Ever have one of those a-ha moments, when you encounter something that seems so brilliantly obvious?
If you’re stressed, overworked, a parent, or any combo of the above, perhaps this 90-minute productivity idea could help you, too?
The Myth of the Overworked Creative
By Tony Schwartz
Watch the full video here
“Capacity is not infinite. The only resources that last are the ones we renew.”
And guess what? One of those resources isn’t time, though that’s what we always blame it on. Time is NOT renewable. (Unfortunately.)
The resource we need is inside…
- You can build more of it, by converting one form into another.
- You can renew it, just like refilling your car.
- You can learn to manage it more skillfully or more efficiently.
Or to simplify it (as you may or may not remember from your elementary science class):
Energy is the capacity to do work.
So, where do we get this “energy”?
- Physical energy (quantity) – This is your foundation. If you can’t stay awake, you’re not going to be very productive. Makes sense.
- Emotional energy (quality)- “It’s how you feel when you’re performing at your best,” claims Schwartz. “Those emotions that come to mind… that’s what you need… You can actively cultivate the emotions that serve you best, just as systematically as you can build a bicep or a tricep.”
- Focus (mental) – This one is constantly drained by our everyday “crack” technology. Did you know checking email hits the same dopamine centers in the brain as drugs?
- Purpose (spiritual) – If you feel like what you’re doing matters, your productivity goes up. Who knew?
Get to the practical stuff:
Myth: The best way to get more done is to work more hours.
Reality: The better way to work is to build in intermittent periods of renewal.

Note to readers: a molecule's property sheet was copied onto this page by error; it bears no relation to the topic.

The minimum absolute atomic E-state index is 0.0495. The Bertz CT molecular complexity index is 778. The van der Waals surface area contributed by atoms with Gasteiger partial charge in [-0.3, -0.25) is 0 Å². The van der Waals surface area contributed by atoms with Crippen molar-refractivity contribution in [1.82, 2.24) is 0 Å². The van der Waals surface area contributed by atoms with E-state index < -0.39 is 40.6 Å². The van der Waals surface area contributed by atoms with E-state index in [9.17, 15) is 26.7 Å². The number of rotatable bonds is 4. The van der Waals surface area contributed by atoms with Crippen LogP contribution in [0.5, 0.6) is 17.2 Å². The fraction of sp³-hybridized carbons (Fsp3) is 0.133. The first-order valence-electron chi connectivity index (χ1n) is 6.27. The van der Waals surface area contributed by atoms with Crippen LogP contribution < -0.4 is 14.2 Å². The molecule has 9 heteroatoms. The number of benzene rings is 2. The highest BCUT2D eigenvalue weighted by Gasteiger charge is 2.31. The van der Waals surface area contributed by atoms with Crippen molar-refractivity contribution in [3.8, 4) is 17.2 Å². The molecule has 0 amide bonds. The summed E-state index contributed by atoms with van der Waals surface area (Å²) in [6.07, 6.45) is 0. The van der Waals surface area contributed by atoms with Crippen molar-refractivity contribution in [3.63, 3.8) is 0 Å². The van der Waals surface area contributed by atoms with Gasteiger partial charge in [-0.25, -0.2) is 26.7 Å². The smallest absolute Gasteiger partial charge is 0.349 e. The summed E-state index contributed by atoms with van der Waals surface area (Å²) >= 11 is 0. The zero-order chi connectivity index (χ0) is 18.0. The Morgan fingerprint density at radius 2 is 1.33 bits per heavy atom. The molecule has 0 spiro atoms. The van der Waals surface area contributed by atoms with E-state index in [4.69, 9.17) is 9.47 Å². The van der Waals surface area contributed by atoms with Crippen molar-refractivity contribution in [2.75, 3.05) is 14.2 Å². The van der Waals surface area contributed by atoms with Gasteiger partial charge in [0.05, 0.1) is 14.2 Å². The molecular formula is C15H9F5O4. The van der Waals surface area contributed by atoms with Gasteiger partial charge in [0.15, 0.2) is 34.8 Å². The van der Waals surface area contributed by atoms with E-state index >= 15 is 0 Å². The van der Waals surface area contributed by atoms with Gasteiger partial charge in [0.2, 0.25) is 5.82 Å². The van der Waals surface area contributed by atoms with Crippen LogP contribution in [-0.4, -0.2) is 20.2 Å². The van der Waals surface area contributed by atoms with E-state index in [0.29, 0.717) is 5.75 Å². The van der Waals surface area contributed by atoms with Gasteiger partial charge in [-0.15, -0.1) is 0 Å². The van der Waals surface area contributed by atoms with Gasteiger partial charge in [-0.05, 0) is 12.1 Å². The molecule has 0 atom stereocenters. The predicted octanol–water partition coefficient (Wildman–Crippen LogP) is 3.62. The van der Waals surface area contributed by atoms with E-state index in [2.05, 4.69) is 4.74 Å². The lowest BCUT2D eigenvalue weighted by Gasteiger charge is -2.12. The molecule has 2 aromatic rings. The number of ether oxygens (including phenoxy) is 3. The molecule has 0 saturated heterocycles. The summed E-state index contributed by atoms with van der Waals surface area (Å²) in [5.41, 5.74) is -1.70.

Physiologically, human beings are designed to pulse: 90-minutes of spending energy, followed by a period of renewal for the next go round.
Schwartz says you need to work with, not against, this cycle. You’ve heard of the ultradian rhythm, right? The one that divides sleep cycles into 90-minute chunks? Well, this guy says your body has a similar rhythm during the day.
He warns that we’re not meant to operate the way that our digital devices do: at high speeds, continuously, running multiple programs. And yet that’s our current standard of productivity.
“Unfortunately, [breaks are] often seen as ‘slacking’ and looked down upon. But look at professional athletes. They recognize that renewal and recovery of energy are as important to success and performance as the spending of energy.”
He recommends working in 90-minutes sessions throughout the day, with breaks between. At first these breaks may need to be longer; however, as with training any muscle, your brain will be able to regain energy quicker as it becomes more fit, resulting in shorter breaks over time.
Reality: We’re much most efficient when we do things one at a time, fully absorbed, sequentially.
The more we try to do, over an extended, uninterrupted period of time, the less attention we’re paying to any of it. Therefore: more time + more multitasking = less productive.
Still not convinced?
Even if the following claim is marginally true, the implications are pretty staggering:
“You are increasing the amount of time it will take to finish a task by an average of 25% every time you move from that primary activity to another one.”
That not only affects the quantity of work you do, but it also affects:
- the quality of that work.
- the focus you can put toward it.
- the sense of purpose you derive from it.
Here are some brain “fitness” exercises to help you break the multitasking mindset:
- See how long can you go without checking email.
- Take an hour or two to think creatively, without interruption or a specific goal in mind.
- Take 30 seconds to breathe deep and quiet your mind.
“Live life as a sprinter, not a marathoner. Find a nice balance of spending energy and recovering energy. When you’re engaged, be fully engaged. When you’re recovering and renewing, truly renew. Stop living in the uncomfortable, unproductive, and ultimately unhappy grey zone in between.”
What do you think of Schwartz’s theory? Have you tried it (or think you will)?
Now that I’m mindful of it, I do notice a difference between the mindsets. If nothing else, the promise of having a break on the horizon seems to adequately “trick” my brain into getter more done in the time allowed.